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|End of Duty to Pay Child Support||
Last updated: January 2012
Illinois requires that child support orders give the date when a parent's duty to pay support ends.
You may have to keep paying even though your child has turned 18 if your order does not give an end date. You could go to court and have the order formally ended. You risk violating your support order if you stop making payments without a court order.
Support shall continue until the "emancipation" of the child. Emancipation is usually when the child turns 18. At that age a child is legally an adult.
Emancipation can happen before turning 18 if the child desires to stop relying on a parent's support. A child may be considered emancipated if any of the following happens:
The following acts do not automatically emancipate a child:
Possibly. If a child will still be in high school when they turn 18, the law says that support should be paid until either:
If your order clearly says that your child support ends on the child’s 18th birthday, you are entitled to rely on it and stop paying support.
Your ex-spouse could go back to court and ask a judge to extend your child support obligation. If the child is still in high school, that request would almost certainly be granted, since the law supports providing child support to children until they graduate or until they turn 19.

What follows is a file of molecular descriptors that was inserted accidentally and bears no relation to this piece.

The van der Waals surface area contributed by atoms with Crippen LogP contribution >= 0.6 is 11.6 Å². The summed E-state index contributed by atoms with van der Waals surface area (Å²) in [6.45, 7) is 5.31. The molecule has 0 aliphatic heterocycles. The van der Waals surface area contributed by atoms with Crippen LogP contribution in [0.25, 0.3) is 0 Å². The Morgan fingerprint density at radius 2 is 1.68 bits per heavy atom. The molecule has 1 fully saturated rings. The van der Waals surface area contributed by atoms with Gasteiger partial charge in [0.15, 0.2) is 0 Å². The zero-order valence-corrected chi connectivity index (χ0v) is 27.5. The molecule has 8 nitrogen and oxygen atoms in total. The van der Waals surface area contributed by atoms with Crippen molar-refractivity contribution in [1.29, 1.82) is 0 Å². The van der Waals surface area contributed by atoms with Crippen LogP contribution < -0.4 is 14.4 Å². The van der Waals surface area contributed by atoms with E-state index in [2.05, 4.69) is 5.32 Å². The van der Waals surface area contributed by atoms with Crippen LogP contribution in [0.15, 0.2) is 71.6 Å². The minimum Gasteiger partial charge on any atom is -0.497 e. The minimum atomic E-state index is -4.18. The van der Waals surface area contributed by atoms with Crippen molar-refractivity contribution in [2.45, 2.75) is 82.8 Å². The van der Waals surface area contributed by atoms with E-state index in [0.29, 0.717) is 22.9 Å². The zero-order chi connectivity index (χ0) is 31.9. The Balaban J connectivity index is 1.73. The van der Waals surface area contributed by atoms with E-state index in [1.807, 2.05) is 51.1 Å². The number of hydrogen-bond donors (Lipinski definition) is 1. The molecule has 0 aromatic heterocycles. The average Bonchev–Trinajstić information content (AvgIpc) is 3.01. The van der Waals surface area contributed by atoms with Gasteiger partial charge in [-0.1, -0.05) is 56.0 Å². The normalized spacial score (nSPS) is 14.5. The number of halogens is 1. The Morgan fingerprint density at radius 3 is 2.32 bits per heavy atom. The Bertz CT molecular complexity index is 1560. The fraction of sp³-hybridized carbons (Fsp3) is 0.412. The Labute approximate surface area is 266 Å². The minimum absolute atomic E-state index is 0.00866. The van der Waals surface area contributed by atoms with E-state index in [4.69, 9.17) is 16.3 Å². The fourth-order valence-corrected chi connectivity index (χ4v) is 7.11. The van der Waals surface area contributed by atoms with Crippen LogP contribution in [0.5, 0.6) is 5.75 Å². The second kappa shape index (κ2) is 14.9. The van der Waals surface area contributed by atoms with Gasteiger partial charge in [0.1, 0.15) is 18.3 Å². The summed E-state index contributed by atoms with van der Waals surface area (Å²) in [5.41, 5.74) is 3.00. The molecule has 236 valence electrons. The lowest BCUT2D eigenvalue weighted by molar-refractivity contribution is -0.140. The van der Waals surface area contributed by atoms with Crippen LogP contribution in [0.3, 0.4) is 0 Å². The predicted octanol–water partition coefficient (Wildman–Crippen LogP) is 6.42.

Yes. Child support for an adult child is "discretionary," which means that it is up to the judge to decide. There are three situations where the law says support can be ordered after the child turns 18:
Those educational expenses could be for college, or for “professional or other training after graduation from high school.” They could even be for attending high school after age 19.
Examples of expenses for adult children are:
Support for adult children can be paid to the child, to either parent, or to the school.
Your income and expenses should be considered. The other parent’s and your child’s income should also be considered. Since support for adult children is not required, judges awarding support do not have to follow mandatory guidelines that apply to support for minor children. That means you could pay less in child support.
Any reduction in child support is a change that requires a judge's approval. You can't just reduce the amount you pay on your own.
If there is only one child, or only one child you are left paying support for, then you can stop paying support on the termination date given in your support order.
A judge’s permission is required to change the amount you pay if there are two or more children.
Child support orders for two or more children are usually not broken into amounts for each child. Instead, they usually set a single dollar amount to be paid for all the children combined. In that situation, you cannot decide on your own to pay less for support once one child becomes an adult. You are required to keep paying until the order is changed by a judge, unless your support order says you can reduce your support.
Changing the order requires going back to court. You have to file a request to modify the child support amount and have a court hearing. The judge will issue a new child support order if the judge is persuaded that a change is necessary.
Your child support payments may not change even though you will be paying support for one less child. The support guidelines are based on a percentage of your net income. That amount could be higher if your net income has gone up since the previous support order was made.
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